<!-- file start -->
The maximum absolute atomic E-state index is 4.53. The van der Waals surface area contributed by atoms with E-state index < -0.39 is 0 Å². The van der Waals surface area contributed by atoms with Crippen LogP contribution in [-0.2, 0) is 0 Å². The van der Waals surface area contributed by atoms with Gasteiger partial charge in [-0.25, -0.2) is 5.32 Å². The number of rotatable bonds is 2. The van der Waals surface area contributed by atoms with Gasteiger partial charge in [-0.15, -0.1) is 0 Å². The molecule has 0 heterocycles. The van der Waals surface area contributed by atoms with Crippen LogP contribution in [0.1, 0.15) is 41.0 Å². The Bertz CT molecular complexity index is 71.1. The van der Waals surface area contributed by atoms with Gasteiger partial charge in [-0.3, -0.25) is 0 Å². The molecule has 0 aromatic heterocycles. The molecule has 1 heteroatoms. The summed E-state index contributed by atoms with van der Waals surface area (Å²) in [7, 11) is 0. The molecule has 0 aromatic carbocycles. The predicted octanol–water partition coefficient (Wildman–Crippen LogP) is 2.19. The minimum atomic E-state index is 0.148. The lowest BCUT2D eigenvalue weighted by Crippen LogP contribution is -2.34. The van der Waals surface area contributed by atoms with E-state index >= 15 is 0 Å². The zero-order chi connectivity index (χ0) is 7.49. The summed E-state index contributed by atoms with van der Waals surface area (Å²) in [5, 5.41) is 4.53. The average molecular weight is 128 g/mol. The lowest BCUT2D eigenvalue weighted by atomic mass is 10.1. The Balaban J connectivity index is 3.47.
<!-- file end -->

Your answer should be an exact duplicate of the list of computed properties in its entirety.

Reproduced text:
The maximum absolute atomic E-state index is 4.53. The van der Waals surface area contributed by atoms with E-state index < -0.39 is 0 Å². The van der Waals surface area contributed by atoms with Crippen LogP contribution in [-0.2, 0) is 0 Å². The van der Waals surface area contributed by atoms with Gasteiger partial charge in [-0.25, -0.2) is 5.32 Å². The number of rotatable bonds is 2. The van der Waals surface area contributed by atoms with Gasteiger partial charge in [-0.15, -0.1) is 0 Å². The molecule has 0 heterocycles. The van der Waals surface area contributed by atoms with Crippen LogP contribution in [0.1, 0.15) is 41.0 Å². The Bertz CT molecular complexity index is 71.1. The van der Waals surface area contributed by atoms with Gasteiger partial charge in [-0.3, -0.25) is 0 Å². The molecule has 0 aromatic heterocycles. The molecule has 1 heteroatoms. The summed E-state index contributed by atoms with van der Waals surface area (Å²) in [7, 11) is 0. The molecule has 0 aromatic carbocycles. The predicted octanol–water partition coefficient (Wildman–Crippen LogP) is 2.19. The minimum atomic E-state index is 0.148. The lowest BCUT2D eigenvalue weighted by Crippen LogP contribution is -2.34. The van der Waals surface area contributed by atoms with E-state index >= 15 is 0 Å². The zero-order chi connectivity index (χ0) is 7.49. The summed E-state index contributed by atoms with van der Waals surface area (Å²) in [5, 5.41) is 4.53. The average molecular weight is 128 g/mol. The lowest BCUT2D eigenvalue weighted by atomic mass is 10.1. The Balaban J connectivity index is 3.47.